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Lecture 1

POLI 2403 Lecture Notes - Lecture 1: Kyoto Protocol, Study Guide, Texas State Highway Loop 1

Political Science
Course Code
POLI 2403

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Fragmentation and Reform
Study guide online in next couple days- will go over this on Thursday
High number of treaties written and enforced concerning different issues- not always
Fragmentation is value neutral- can be negative or positive
oCountries interested in specific area who come together to make agreements that are
more substantively deep than a broad agreement by everyone- increased specificity and
agreement is a good thing
oOften easier to achieve agreement with smaller group of like-minded countries on
smaller topic areas
oMultiple agreements create overlap, which makes coordination of IGOs more difficult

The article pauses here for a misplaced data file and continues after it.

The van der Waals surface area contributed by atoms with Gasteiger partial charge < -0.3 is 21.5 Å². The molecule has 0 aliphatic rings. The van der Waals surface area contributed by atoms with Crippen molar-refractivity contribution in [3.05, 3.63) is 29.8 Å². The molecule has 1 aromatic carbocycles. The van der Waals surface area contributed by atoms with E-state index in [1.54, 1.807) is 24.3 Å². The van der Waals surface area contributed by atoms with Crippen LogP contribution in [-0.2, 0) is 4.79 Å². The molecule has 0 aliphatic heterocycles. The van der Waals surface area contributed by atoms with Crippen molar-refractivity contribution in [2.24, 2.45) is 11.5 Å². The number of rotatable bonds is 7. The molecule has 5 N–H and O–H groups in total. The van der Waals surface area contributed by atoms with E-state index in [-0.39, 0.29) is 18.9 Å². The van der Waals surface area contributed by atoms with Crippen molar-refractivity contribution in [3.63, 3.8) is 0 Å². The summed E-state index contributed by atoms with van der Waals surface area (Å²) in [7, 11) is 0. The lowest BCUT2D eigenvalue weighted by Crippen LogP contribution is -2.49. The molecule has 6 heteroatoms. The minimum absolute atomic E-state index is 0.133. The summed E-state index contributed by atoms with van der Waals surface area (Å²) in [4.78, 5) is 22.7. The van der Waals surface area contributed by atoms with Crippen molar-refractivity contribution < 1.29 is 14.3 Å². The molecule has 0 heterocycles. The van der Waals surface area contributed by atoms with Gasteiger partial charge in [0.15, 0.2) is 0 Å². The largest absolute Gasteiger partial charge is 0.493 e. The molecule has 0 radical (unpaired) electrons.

and can create competition
UNFCCC (UN Framework Convention on Climate Change)
oKyoto Protocol
oParis Agreement
oNested regime- institution itself, plus intstitutions within it
oLinked regime with IPCC- sends guidance, etc.
Sector specific approaches- whole series of regimes
oMontreal Protocol under Ozone Convention- repurposd regime (very narrow subject)
Reasons for Regime overlap and fragmentation
oDiscussion of one topic leads to discussion of another, creating spill over
oSome agreements are only meant as starting points, intended to provide structure for
further negotiations
oSometimes additional agreements are negotiated as failsafes
Types of Regimes
Nested regimes: Regimes that exist within regimes; institutions embedded within each other
(like Russian dolls)
Parallel regimes: regimes where there are no no formal or direct substantive overlap, but
sometimes crossover when deliberate linkages are made
oEx: trade and climate change regimes
Overlapping regimes: multiple institutions that have authority over the same issue, but the
agreements are not necessarily mutually exclusive or subsidiary to each other
Pros of Fragmentation
Faster agreement
Fail safes
Easier to establish
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